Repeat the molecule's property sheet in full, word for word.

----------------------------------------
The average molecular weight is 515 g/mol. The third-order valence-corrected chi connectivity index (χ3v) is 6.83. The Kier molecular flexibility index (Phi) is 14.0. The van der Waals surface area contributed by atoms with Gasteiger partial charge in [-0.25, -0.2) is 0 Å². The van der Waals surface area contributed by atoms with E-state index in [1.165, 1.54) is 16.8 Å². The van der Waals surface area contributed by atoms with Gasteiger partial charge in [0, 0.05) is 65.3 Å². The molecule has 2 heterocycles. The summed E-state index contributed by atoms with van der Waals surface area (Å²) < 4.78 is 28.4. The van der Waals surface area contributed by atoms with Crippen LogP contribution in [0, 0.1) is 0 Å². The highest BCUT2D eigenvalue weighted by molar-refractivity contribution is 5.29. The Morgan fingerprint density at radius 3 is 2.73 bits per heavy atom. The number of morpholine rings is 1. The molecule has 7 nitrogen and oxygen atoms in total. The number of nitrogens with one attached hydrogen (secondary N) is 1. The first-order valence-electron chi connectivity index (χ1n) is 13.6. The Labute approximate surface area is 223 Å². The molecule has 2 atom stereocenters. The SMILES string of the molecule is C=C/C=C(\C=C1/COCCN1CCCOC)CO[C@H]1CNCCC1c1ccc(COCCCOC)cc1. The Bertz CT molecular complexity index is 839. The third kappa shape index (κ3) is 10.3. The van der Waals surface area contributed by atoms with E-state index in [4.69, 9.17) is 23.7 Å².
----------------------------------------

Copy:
The average molecular weight is 515 g/mol. The third-order valence-corrected chi connectivity index (χ3v) is 6.83. The Kier molecular flexibility index (Phi) is 14.0. The van der Waals surface area contributed by atoms with Gasteiger partial charge in [-0.25, -0.2) is 0 Å². The van der Waals surface area contributed by atoms with E-state index in [1.165, 1.54) is 16.8 Å². The van der Waals surface area contributed by atoms with Gasteiger partial charge in [0, 0.05) is 65.3 Å². The molecule has 2 heterocycles. The summed E-state index contributed by atoms with van der Waals surface area (Å²) < 4.78 is 28.4. The van der Waals surface area contributed by atoms with Crippen LogP contribution in [0, 0.1) is 0 Å². The highest BCUT2D eigenvalue weighted by molar-refractivity contribution is 5.29. The Morgan fingerprint density at radius 3 is 2.73 bits per heavy atom. The number of morpholine rings is 1. The molecule has 7 nitrogen and oxygen atoms in total. The number of nitrogens with one attached hydrogen (secondary N) is 1. The first-order valence-electron chi connectivity index (χ1n) is 13.6. The Labute approximate surface area is 223 Å². The molecule has 2 atom stereocenters. The SMILES string of the molecule is C=C/C=C(\C=C1/COCCN1CCCOC)CO[C@H]1CNCCC1c1ccc(COCCCOC)cc1. The Bertz CT molecular complexity index is 839. The third kappa shape index (κ3) is 10.3. The van der Waals surface area contributed by atoms with E-state index in [4.69, 9.17) is 23.7 Å².